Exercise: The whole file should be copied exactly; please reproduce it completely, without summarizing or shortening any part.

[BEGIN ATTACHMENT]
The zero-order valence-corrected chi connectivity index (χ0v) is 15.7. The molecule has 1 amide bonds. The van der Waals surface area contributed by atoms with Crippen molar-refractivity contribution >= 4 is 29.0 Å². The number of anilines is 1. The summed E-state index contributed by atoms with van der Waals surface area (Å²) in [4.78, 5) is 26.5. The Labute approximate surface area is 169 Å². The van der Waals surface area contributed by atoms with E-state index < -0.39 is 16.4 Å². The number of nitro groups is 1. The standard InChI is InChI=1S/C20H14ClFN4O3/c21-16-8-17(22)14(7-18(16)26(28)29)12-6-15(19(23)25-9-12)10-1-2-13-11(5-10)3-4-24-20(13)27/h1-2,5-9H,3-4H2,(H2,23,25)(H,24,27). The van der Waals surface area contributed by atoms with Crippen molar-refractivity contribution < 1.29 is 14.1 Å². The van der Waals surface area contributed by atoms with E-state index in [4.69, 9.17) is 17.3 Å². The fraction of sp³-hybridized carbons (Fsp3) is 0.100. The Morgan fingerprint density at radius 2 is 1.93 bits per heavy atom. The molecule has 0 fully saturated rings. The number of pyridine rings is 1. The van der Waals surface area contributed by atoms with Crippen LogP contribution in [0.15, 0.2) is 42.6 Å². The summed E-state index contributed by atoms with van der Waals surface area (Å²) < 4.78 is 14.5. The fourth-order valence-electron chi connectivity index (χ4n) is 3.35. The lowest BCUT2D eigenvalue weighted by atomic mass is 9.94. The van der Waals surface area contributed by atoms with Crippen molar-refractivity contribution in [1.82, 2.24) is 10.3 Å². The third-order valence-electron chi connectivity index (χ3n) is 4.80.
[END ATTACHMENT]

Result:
The zero-order valence-corrected chi connectivity index (χ0v) is 15.7. The molecule has 1 amide bonds. The van der Waals surface area contributed by atoms with Crippen molar-refractivity contribution >= 4 is 29.0 Å². The number of anilines is 1. The summed E-state index contributed by atoms with van der Waals surface area (Å²) in [4.78, 5) is 26.5. The Labute approximate surface area is 169 Å². The van der Waals surface area contributed by atoms with E-state index < -0.39 is 16.4 Å². The number of nitro groups is 1. The standard InChI is InChI=1S/C20H14ClFN4O3/c21-16-8-17(22)14(7-18(16)26(28)29)12-6-15(19(23)25-9-12)10-1-2-13-11(5-10)3-4-24-20(13)27/h1-2,5-9H,3-4H2,(H2,23,25)(H,24,27). The van der Waals surface area contributed by atoms with Crippen molar-refractivity contribution < 1.29 is 14.1 Å². The van der Waals surface area contributed by atoms with E-state index in [4.69, 9.17) is 17.3 Å². The fraction of sp³-hybridized carbons (Fsp3) is 0.100. The Morgan fingerprint density at radius 2 is 1.93 bits per heavy atom. The molecule has 0 fully saturated rings. The number of pyridine rings is 1. The van der Waals surface area contributed by atoms with Crippen LogP contribution in [0.15, 0.2) is 42.6 Å². The summed E-state index contributed by atoms with van der Waals surface area (Å²) < 4.78 is 14.5. The fourth-order valence-electron chi connectivity index (χ4n) is 3.35. The lowest BCUT2D eigenvalue weighted by atomic mass is 9.94. The van der Waals surface area contributed by atoms with Crippen molar-refractivity contribution in [1.82, 2.24) is 10.3 Å². The third-order valence-electron chi connectivity index (χ3n) is 4.80.